10. Check references
If you haven’t requested or followed up on the references the prospect provided, this is the time to do so. References tend not to be the most reliable indicators of employee performance, as one can assume a candidate is not going to provide a potentially “negative” reference. For this reason, most hiring managers regard the reference as “cursory.” It is possible, however, to structure the conversation to yield more revealing answers:
- Ask open-ended questions
- Describe the position and ask the reference if he or she can see the candidate doing well in that job
- Ask if there is anyone else in the organization who might be willing to talk about the candidate
- Leave your contact information in case the reference thinks of anything else he or she wants to add
11. Make an offer of employment
As you prepare to make an offer, anticipate any hesitancies or queries your prospective employee may have. Make sure you have thought through the answers to potential questions relating to salary, benefits, start date, advancement opportunities, work schedule, etc.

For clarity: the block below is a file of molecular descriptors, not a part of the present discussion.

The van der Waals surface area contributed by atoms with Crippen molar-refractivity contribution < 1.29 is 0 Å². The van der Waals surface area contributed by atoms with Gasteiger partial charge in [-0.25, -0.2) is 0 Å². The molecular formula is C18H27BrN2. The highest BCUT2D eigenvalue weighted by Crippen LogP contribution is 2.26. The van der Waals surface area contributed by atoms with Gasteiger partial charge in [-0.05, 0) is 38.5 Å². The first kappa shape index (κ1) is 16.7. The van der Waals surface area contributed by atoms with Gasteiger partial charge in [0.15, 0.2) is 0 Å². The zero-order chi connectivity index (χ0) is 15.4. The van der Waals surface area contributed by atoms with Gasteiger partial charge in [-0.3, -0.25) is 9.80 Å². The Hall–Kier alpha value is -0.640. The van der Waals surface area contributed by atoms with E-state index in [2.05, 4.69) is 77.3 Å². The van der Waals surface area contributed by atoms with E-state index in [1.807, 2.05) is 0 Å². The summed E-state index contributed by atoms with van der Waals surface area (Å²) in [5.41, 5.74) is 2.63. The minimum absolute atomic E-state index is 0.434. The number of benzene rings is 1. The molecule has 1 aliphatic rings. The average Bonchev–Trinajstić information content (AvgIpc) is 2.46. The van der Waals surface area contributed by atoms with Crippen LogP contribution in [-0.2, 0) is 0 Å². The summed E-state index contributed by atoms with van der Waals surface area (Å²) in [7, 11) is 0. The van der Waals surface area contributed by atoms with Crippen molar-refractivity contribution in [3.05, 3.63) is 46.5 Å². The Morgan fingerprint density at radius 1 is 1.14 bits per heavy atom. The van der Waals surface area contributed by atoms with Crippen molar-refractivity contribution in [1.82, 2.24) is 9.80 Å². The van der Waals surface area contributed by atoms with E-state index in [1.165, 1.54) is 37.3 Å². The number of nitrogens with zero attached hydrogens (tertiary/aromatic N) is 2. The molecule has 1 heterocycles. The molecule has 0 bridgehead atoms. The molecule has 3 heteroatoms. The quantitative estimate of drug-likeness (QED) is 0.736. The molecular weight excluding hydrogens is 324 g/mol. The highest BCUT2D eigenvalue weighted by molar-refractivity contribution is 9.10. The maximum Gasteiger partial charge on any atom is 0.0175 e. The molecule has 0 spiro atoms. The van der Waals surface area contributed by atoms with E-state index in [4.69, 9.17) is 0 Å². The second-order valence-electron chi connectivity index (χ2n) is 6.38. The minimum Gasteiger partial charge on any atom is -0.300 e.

12. Start the new hire
Starting a new hire involves more than simply making sure the employee shows up on the start date. The first couple of weeks of a new job can be anxious and overwhelming. Try to make the transition as easy as possible for your new hire. Make sure a workspace has been clearly designated, is uncluttered and in good working order before the employee arrives that first morning. Computer and phone should be up and running. Insurance forms and other paperwork should be taken care of expeditiously and preferably at one time. Employees should be taken on a short tour of the office, as they probably won’t remember where anything is and may feel too shy to ask. Have an itinerary in place, so employees can feel a sense of direction and accomplishment that first day.